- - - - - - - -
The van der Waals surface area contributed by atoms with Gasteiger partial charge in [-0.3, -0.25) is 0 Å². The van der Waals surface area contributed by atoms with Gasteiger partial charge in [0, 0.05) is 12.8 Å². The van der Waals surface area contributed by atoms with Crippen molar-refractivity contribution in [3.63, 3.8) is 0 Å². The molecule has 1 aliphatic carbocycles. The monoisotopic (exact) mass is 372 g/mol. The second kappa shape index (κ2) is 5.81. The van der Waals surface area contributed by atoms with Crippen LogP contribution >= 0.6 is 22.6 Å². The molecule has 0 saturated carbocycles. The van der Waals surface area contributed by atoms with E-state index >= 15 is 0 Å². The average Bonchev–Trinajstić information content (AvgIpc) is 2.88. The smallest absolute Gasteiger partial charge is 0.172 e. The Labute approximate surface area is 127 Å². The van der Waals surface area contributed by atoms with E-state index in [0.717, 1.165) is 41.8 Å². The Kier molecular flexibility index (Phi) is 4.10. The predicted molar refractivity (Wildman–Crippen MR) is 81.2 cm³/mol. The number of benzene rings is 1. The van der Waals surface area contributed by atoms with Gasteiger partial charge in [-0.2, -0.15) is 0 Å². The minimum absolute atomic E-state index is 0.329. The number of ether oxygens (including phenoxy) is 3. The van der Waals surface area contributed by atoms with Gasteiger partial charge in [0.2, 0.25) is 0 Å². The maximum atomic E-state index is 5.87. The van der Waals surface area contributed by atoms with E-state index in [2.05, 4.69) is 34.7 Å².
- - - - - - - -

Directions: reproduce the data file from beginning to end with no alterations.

The van der Waals surface area contributed by atoms with Gasteiger partial charge in [-0.3, -0.25) is 0 Å². The van der Waals surface area contributed by atoms with Gasteiger partial charge in [0, 0.05) is 12.8 Å². The van der Waals surface area contributed by atoms with Crippen molar-refractivity contribution in [3.63, 3.8) is 0 Å². The molecule has 1 aliphatic carbocycles. The monoisotopic (exact) mass is 372 g/mol. The second kappa shape index (κ2) is 5.81. The van der Waals surface area contributed by atoms with Crippen LogP contribution >= 0.6 is 22.6 Å². The molecule has 0 saturated carbocycles. The van der Waals surface area contributed by atoms with E-state index >= 15 is 0 Å². The average Bonchev–Trinajstić information content (AvgIpc) is 2.88. The smallest absolute Gasteiger partial charge is 0.172 e. The Labute approximate surface area is 127 Å². The van der Waals surface area contributed by atoms with E-state index in [0.717, 1.165) is 41.8 Å². The Kier molecular flexibility index (Phi) is 4.10. The predicted molar refractivity (Wildman–Crippen MR) is 81.2 cm³/mol. The number of benzene rings is 1. The van der Waals surface area contributed by atoms with Gasteiger partial charge in [-0.2, -0.15) is 0 Å². The minimum absolute atomic E-state index is 0.329. The number of ether oxygens (including phenoxy) is 3. The van der Waals surface area contributed by atoms with Gasteiger partial charge in [0.2, 0.25) is 0 Å². The maximum atomic E-state index is 5.87. The van der Waals surface area contributed by atoms with E-state index in [2.05, 4.69) is 34.7 Å².